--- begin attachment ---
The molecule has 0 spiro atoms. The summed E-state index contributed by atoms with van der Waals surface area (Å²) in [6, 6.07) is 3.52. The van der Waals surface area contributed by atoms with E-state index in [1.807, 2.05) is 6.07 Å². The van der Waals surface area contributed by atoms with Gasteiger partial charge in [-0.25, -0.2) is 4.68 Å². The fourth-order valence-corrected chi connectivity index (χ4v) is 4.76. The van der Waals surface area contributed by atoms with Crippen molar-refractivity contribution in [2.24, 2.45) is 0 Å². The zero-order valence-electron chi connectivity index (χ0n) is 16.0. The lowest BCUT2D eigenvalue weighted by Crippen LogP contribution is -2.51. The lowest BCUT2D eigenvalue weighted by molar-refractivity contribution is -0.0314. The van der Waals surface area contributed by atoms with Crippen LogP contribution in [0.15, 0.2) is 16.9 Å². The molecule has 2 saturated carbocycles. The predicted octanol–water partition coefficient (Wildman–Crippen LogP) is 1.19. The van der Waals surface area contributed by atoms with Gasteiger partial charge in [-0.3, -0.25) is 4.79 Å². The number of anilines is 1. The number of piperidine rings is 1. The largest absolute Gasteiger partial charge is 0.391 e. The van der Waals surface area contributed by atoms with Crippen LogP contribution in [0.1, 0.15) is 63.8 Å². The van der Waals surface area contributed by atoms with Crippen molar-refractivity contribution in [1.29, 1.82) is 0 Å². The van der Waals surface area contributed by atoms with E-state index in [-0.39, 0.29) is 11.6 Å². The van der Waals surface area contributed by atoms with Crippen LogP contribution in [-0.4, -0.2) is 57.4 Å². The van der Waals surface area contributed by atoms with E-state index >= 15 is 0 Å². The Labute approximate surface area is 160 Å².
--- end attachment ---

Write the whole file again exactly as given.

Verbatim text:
The molecule has 0 spiro atoms. The summed E-state index contributed by atoms with van der Waals surface area (Å²) in [6, 6.07) is 3.52. The van der Waals surface area contributed by atoms with E-state index in [1.807, 2.05) is 6.07 Å². The van der Waals surface area contributed by atoms with Gasteiger partial charge in [-0.25, -0.2) is 4.68 Å². The fourth-order valence-corrected chi connectivity index (χ4v) is 4.76. The van der Waals surface area contributed by atoms with Crippen molar-refractivity contribution in [2.24, 2.45) is 0 Å². The zero-order valence-electron chi connectivity index (χ0n) is 16.0. The lowest BCUT2D eigenvalue weighted by Crippen LogP contribution is -2.51. The lowest BCUT2D eigenvalue weighted by molar-refractivity contribution is -0.0314. The van der Waals surface area contributed by atoms with Crippen LogP contribution in [0.15, 0.2) is 16.9 Å². The molecule has 2 saturated carbocycles. The predicted octanol–water partition coefficient (Wildman–Crippen LogP) is 1.19. The van der Waals surface area contributed by atoms with Gasteiger partial charge in [-0.3, -0.25) is 4.79 Å². The number of anilines is 1. The number of piperidine rings is 1. The largest absolute Gasteiger partial charge is 0.391 e. The van der Waals surface area contributed by atoms with Crippen LogP contribution in [0.1, 0.15) is 63.8 Å². The van der Waals surface area contributed by atoms with Crippen molar-refractivity contribution in [1.29, 1.82) is 0 Å². The van der Waals surface area contributed by atoms with E-state index in [-0.39, 0.29) is 11.6 Å². The van der Waals surface area contributed by atoms with Crippen LogP contribution in [-0.4, -0.2) is 57.4 Å². The van der Waals surface area contributed by atoms with E-state index >= 15 is 0 Å². The Labute approximate surface area is 160 Å².